Relaxing at the Mayan Riviera

We’re a young family with 2 kids. Our favorite place in Mexico is the Mayan Riviera, and we keep going back to it. We’re not fans of visiting big, over-developed cities. We’re basically looking for a nice week of relaxation with minimal effort involved. Following our first trip there, we returned three times to the same place; that is how addicted we were!

Why the Mayan Riviera every time you ask? What does it offer that other destinations in Mexico don’t?

The answer is simple: The beach is our biggest consideration, and the Mayan Riviera has white sandy beaches, and is at a comfortable distance from the main cities; it is closer to some beautiful Mayan ruins and offers a healthy choice of ecological parks (on every trip, we’ve chosen to visit a different one). The other coast (Pacific side), on the other hand, has yellow sand beaches, and the water is not as calm as it is on the Mayan side.

Within the Mayan Riviera, there are options to lodge in either of these areas: Tulum, Playa del Carmen and Conzumel.

Conzumel is still largely untouched and undeveloped, and can therefore, be a tad expensive, but it offers the best facilities for water activity lovers. The crystal waters own a mammoth number of species for those who love to snorkel or scuba-dive. But we just want to relax!

Playa del Carmen is known as the hub of nightlife and shopping within the Mayan Riviera. That too, we are weary of. Enough of Saturday night binges, and I play my fair share of being a material girl in a material world, all year long. This week has to be special.

We, therefore, always prefer to stay in Tulum, which overlooks Mayan ruins, offers competitive accommodation packages, not to mention, of course, a stunning beach.
But I get it – everybody has their own considerations. Choose whichever area you will, but choose the Mayan Riviera at least once. I’m guessing you’ll want to keep coming back!



My Mommy and the Beach

By The Average Mommy

When I was seven my father worked for a large multinational company in Karachi and every summer we would head out once school ended and crashed with him in the annexe he rented.

This is my clearest memory of Karachi, standing on Clifton beach, my short hair blowing wild. It got caught in my eyes.

My mother was really afraid of the open sea, but we begged her to move closer and closer.

She held our hands so tightly, the waves would come and crash at our feet, but I remember I felt safe.

It never occurred to me that my mother was small and powerless in front of the sea, I pulled her in deeper, and never for a moment stopped to think what would happen to my tiny frame if our hands disconnected.

I remember the force with which she held on to my hand – they were soft and strong, and I knew the sea couldn’t hurt me.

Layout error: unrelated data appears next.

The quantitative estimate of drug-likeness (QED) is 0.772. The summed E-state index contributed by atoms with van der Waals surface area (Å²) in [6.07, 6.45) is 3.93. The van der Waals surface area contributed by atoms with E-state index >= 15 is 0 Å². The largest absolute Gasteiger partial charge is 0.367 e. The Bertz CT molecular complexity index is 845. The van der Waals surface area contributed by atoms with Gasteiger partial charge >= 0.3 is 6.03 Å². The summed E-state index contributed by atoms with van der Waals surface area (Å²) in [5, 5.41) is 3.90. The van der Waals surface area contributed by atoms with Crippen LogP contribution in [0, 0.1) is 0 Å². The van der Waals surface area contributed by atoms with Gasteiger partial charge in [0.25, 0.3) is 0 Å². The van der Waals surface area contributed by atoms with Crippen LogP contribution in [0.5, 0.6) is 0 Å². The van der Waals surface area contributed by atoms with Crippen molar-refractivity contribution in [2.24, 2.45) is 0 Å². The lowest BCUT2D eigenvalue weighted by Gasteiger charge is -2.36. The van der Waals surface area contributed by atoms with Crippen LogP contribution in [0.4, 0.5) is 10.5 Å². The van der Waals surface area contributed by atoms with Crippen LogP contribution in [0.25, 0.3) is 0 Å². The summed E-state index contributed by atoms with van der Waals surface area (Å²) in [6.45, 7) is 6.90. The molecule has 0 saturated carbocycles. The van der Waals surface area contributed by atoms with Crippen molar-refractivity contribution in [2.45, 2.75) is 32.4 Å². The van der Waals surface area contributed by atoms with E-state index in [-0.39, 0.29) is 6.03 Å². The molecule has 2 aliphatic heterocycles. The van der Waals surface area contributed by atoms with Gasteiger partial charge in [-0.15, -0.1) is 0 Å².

Today, my husband and I decided to dip our feet in the Indian Ocean at Bentota in Sri Lanka, thousands of miles away from Clifton beach in Karachi.

We held on to our children and stood in front of the open water. The kids would scream and shout as the water lapped around their feet.

My children are wild and fearless, they inched closer and closer, wanting to go in deeper.

I felt so proud of the knowledge that we, as parents, had inspired this fearlessness.

It’s not naïveté that makes them believe their parents can save them from a merciless wave; it’s a solid record of good performance.

I love travelling. It inspires me; it unlocks so many memories and feelings, so many things you think you have forgotten, but only need a small reminder- the receding sand from between your toes, the salty ocean air, children screaming with delight – to remind you of a cherished memory.

All the things parenthood takes from you, all the sacrifice it requires, it is all paled and faded in comparison to what it gives.

The absolute trust of another human being in your capability.

This trust, this belief and fan-following can help us move mountains.

Here’s to the beauty of little children who remind us that we are extraordinary, when the rest of the world has convinced us otherwise.

A visit to the ‘Forbidden Land’ (Israel & Palestine)

By Madeeha Anwar

I had a dream of visiting ‘Jerusalem’ for as long as I can remember. I had inherited this love for Qibla e Awwal and Jerusalem from my parents especially my dad, who was an avid traveler and had a strong wish to visit Jerusalem but couldn’t; because he was a Pakistani passport holder. I wish my father Chaudhry Khurshid Anwar was alive to see this day, Unfortunately, we lost him in 2014 (may his soul rest in eternal peace), Ameen.